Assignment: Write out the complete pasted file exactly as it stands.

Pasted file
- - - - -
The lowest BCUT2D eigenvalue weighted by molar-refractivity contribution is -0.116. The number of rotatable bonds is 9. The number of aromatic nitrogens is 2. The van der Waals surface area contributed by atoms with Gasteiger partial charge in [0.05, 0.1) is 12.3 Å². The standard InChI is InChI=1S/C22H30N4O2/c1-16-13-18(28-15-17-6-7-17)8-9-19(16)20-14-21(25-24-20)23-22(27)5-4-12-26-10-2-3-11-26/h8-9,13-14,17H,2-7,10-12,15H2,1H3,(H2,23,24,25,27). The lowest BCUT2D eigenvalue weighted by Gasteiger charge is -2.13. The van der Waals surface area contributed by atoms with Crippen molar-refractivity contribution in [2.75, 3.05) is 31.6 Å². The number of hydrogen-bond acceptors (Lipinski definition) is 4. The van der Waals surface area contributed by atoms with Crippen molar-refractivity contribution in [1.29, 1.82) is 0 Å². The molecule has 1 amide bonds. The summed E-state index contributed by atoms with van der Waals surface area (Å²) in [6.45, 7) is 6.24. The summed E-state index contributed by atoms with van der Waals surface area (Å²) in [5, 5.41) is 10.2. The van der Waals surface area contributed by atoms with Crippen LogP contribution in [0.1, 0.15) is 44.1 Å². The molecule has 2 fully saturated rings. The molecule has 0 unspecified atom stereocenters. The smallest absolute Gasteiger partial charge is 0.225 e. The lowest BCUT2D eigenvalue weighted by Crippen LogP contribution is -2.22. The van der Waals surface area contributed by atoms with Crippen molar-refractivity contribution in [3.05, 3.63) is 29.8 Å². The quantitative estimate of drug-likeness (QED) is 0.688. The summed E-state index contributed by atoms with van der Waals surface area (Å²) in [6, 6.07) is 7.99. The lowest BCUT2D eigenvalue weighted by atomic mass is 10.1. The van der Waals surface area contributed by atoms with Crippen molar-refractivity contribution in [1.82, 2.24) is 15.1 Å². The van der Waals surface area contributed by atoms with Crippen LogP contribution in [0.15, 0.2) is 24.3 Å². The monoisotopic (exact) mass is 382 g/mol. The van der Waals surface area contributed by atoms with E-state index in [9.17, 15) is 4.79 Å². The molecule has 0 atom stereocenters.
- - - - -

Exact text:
The lowest BCUT2D eigenvalue weighted by molar-refractivity contribution is -0.116. The number of rotatable bonds is 9. The number of aromatic nitrogens is 2. The van der Waals surface area contributed by atoms with Gasteiger partial charge in [0.05, 0.1) is 12.3 Å². The standard InChI is InChI=1S/C22H30N4O2/c1-16-13-18(28-15-17-6-7-17)8-9-19(16)20-14-21(25-24-20)23-22(27)5-4-12-26-10-2-3-11-26/h8-9,13-14,17H,2-7,10-12,15H2,1H3,(H2,23,24,25,27). The lowest BCUT2D eigenvalue weighted by Gasteiger charge is -2.13. The van der Waals surface area contributed by atoms with Crippen molar-refractivity contribution in [2.75, 3.05) is 31.6 Å². The number of hydrogen-bond acceptors (Lipinski definition) is 4. The van der Waals surface area contributed by atoms with Crippen molar-refractivity contribution in [1.29, 1.82) is 0 Å². The molecule has 1 amide bonds. The summed E-state index contributed by atoms with van der Waals surface area (Å²) in [6.45, 7) is 6.24. The summed E-state index contributed by atoms with van der Waals surface area (Å²) in [5, 5.41) is 10.2. The van der Waals surface area contributed by atoms with Crippen LogP contribution in [0.1, 0.15) is 44.1 Å². The molecule has 2 fully saturated rings. The molecule has 0 unspecified atom stereocenters. The smallest absolute Gasteiger partial charge is 0.225 e. The lowest BCUT2D eigenvalue weighted by Crippen LogP contribution is -2.22. The van der Waals surface area contributed by atoms with Crippen molar-refractivity contribution in [3.05, 3.63) is 29.8 Å². The quantitative estimate of drug-likeness (QED) is 0.688. The summed E-state index contributed by atoms with van der Waals surface area (Å²) in [6, 6.07) is 7.99. The lowest BCUT2D eigenvalue weighted by atomic mass is 10.1. The van der Waals surface area contributed by atoms with Crippen molar-refractivity contribution in [1.82, 2.24) is 15.1 Å². The van der Waals surface area contributed by atoms with Crippen LogP contribution in [0.15, 0.2) is 24.3 Å². The monoisotopic (exact) mass is 382 g/mol. The van der Waals surface area contributed by atoms with E-state index in [9.17, 15) is 4.79 Å². The molecule has 0 atom stereocenters.